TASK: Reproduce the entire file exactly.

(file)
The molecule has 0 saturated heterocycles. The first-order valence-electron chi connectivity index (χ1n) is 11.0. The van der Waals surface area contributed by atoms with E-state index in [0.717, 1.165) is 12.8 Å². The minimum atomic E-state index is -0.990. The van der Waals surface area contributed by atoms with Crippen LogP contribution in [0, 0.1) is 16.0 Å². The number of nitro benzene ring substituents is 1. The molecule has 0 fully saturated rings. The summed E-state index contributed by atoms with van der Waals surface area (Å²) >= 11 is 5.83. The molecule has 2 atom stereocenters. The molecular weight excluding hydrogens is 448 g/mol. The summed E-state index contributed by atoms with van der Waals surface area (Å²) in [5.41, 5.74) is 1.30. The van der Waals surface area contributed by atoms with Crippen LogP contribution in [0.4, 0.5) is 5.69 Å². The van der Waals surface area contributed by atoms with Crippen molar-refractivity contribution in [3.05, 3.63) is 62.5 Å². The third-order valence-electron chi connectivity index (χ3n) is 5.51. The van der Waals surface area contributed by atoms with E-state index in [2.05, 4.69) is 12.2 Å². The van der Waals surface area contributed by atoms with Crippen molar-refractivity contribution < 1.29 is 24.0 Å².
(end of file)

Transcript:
The molecule has 0 saturated heterocycles. The first-order valence-electron chi connectivity index (χ1n) is 11.0. The van der Waals surface area contributed by atoms with E-state index in [0.717, 1.165) is 12.8 Å². The minimum atomic E-state index is -0.990. The van der Waals surface area contributed by atoms with Crippen LogP contribution in [0, 0.1) is 16.0 Å². The number of nitro benzene ring substituents is 1. The molecule has 0 fully saturated rings. The summed E-state index contributed by atoms with van der Waals surface area (Å²) >= 11 is 5.83. The molecule has 2 atom stereocenters. The molecular weight excluding hydrogens is 448 g/mol. The summed E-state index contributed by atoms with van der Waals surface area (Å²) in [5.41, 5.74) is 1.30. The van der Waals surface area contributed by atoms with Crippen LogP contribution in [0.4, 0.5) is 5.69 Å². The van der Waals surface area contributed by atoms with Crippen molar-refractivity contribution in [3.05, 3.63) is 62.5 Å². The third-order valence-electron chi connectivity index (χ3n) is 5.51. The van der Waals surface area contributed by atoms with E-state index in [2.05, 4.69) is 12.2 Å². The van der Waals surface area contributed by atoms with Crippen molar-refractivity contribution < 1.29 is 24.0 Å².